Thursday, July 14, 2011

The Battle for the Republican Party

   There's trouble brewing in the Republican Party. For decades, wealthy fiscal conservatives have run the show, using the devoted masses of social conservatives for voting power. With the Tea Party uniting social conservatives, they have begun to see the non-Tea Party Republicans as just as bad, if not worse, than the hated liberals. In two places is this divide manifested blatantly.
   The first is the debt limit crisis. The United States government has incurred some 14 trillion dollars of debt over many years, debt that it promised to pay back. Debt that the Constitution says "cannot be questioned." The congressional Republican leadership knows that defaulting on government debt and ruining the nation's rock solid credit would be enough to sway voters to the left in next year's elections.
   The Tea Partiers, however, feel obliged to their misled constituencies to enact what they see as fiscal responsibility. Mitch McConnell, Senate Minority Leader, has announced a plan to give President Obama the authority to raise the debt ceiling without congressional approval. House Speaker John Boehner tentatively supported the plan as a last resort. The freshmen, of course, have roundly rejected this plan, as they would anything that gives a shred of power to the President. Meanwhile, Standard & Poor's rating agency has put the U.S. credit rating on "negative watch" due to the lack of progress in Congress.
   The second divide will become more and more evident in the coming year. It will determine who controls the Republican Party. It's the GOP Presidential primaries, and whether Mitt Romney will hold on to win the nomination or be kicked to the sidelines by Tea Party band wagoner Michele Bachmann. He will undoubtedly raise more money than her, but she has much ammunition against him when it comes to social conservatives.
   Romney was governor of the first state to legalize gay marriage. He passed landmark healthcare legislation that is now seen as the biggest drawback of any of the legitimate Republican candidates, among them a pizza mogul, the architect of a government shutdown, and a man whose name is synonymous with filth, thank you Dan Savage.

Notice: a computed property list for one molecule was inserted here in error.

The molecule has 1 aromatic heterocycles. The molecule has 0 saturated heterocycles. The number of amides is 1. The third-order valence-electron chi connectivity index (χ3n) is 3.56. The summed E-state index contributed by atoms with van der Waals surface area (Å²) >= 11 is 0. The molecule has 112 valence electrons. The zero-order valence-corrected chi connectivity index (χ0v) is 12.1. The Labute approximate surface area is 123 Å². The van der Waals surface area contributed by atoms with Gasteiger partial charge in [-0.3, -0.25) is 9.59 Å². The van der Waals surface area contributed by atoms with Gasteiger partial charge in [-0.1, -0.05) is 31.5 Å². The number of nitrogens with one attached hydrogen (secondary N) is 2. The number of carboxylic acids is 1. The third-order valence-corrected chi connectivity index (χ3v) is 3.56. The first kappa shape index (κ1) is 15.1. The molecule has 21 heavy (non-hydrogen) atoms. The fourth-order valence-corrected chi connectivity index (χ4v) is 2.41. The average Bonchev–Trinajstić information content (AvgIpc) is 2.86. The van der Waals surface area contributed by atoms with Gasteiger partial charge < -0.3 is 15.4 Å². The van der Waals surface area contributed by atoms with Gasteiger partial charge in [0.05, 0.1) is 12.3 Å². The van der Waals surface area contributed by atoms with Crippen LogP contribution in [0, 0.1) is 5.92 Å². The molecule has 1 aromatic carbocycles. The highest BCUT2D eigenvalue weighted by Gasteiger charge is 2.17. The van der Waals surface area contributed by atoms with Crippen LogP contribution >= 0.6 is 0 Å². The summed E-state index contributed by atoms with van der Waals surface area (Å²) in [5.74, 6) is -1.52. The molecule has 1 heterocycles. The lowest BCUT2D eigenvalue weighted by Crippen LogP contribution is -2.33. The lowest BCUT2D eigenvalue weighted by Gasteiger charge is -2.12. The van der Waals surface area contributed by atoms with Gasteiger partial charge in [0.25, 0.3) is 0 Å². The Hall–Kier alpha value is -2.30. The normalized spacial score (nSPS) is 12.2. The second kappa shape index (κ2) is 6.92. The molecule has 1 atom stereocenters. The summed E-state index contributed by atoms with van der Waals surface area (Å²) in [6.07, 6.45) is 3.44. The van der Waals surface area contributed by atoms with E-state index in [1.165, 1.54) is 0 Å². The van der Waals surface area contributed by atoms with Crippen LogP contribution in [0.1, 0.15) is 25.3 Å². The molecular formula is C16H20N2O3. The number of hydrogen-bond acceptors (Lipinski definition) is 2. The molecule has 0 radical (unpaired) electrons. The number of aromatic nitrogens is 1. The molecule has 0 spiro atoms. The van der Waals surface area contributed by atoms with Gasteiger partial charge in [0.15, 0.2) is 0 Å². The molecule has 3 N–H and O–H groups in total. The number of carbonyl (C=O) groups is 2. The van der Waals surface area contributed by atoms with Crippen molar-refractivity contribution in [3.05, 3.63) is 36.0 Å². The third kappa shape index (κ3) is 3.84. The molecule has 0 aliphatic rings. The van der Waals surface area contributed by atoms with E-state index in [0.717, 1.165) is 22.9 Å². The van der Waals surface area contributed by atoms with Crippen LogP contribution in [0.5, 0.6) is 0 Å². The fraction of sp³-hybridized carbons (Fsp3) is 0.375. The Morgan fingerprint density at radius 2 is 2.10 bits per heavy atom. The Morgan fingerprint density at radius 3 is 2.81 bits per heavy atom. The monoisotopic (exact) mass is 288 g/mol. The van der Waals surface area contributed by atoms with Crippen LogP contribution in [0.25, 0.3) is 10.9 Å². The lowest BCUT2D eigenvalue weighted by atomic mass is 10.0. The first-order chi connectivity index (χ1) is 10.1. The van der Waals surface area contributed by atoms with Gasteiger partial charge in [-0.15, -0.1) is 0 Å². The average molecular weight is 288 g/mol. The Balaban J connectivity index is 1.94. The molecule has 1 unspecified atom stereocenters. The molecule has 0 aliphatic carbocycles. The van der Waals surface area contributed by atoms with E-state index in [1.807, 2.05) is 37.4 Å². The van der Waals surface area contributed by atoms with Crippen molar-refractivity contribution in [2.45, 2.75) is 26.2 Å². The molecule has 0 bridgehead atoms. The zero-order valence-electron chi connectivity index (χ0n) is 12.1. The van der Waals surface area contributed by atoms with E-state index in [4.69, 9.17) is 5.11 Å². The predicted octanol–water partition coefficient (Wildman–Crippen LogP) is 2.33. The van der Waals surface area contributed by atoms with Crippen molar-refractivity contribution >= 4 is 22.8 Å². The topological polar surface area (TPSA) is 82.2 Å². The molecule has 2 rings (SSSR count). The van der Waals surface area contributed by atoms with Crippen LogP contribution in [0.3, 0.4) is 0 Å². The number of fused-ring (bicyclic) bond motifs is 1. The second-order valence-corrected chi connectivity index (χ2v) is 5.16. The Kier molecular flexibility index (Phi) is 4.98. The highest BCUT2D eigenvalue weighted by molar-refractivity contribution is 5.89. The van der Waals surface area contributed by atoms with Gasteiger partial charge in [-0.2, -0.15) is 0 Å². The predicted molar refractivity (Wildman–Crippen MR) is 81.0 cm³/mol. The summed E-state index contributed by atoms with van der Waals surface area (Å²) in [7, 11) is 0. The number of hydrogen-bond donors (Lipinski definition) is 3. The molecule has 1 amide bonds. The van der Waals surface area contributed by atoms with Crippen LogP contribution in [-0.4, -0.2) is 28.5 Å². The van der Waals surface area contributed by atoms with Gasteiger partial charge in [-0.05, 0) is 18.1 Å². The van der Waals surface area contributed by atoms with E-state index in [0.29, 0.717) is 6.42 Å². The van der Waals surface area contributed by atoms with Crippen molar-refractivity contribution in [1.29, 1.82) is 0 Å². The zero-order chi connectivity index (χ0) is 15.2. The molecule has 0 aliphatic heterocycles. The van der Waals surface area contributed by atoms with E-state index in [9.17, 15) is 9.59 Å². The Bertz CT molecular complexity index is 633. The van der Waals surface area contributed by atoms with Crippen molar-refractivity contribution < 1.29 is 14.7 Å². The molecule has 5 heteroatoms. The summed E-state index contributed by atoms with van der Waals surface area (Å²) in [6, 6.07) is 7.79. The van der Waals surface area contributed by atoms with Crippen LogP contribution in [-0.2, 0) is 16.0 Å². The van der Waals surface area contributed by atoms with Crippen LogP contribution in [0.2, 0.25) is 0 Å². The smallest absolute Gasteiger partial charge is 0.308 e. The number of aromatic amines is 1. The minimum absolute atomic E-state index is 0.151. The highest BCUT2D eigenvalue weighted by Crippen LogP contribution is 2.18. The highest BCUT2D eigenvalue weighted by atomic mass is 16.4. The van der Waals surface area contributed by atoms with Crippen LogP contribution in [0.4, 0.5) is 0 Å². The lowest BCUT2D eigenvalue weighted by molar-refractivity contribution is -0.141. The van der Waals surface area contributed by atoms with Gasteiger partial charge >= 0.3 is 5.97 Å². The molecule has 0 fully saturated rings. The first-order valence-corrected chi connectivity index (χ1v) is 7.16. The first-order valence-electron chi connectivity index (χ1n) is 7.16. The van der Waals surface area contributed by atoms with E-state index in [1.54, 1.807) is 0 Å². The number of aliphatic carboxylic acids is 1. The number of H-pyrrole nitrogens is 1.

Romney's only possible route to victory is to convince Republicans to forget the social issues and focus on the economy. The only thing standing in his way is the question of whether social conservatives can sacrifice their extremism for the long-term viability of their party.     

Sunday, July 10, 2011

USA Soccer: Why the Women Can Compete, and the Men Can't

   The USA Women's National Soccer Team defeated Brazil this morning in an incredible, exciting, legendary match. The Americans scored the latest goal in Women's World Cup history, in the 123rd minute, to tie the game and send it to penalty kicks. After a phenomenal save by U.S. keeper Hope Solo and five straight goals by the United States team, they eliminated Brazil from the tournament and now move on to the semi-finals.
   But why can the USA Women's National Team compete with the likes of Brazil, Argentina, Germany, England, France, and Spain, while the Men's National Team had to fight tooth and nail to beat Slovenia in last year's World Cup?
   The answer turns out to be, unsurprisingly, talent. The best male athletes in the United States end up playing football, basketball, baseball, and hockey, with a few here and there going into the MLS. Soccer is the most popular sport among high school females, and youth soccer organizations like the AYSO boast millions of female athletes. The USA Women's Team is an international powerhouse because of hard work by players, encouragement and guidance of coaches, the wholehearted devotion of countless fans, and every woman and girl who play the game from the backyard to the World Cup.
   The way to get the Men's Team to be as competitive globally as the Women's is to replicate in America the emotion and investment that fans everywhere have in their teams. We need to fall in love with the game of soccer, just like the whole world.
   And to do this we need to prove that America has the talent and the endurance to make exciting plays and win big matches in extraordinary fashion. Ladies, thank you for showing the nation and the world what we can do. With our 300 million people and our love for sports, we can win every Men's and Women's World Cup for the rest of time, but only if we make soccer the sport that binds us to the world.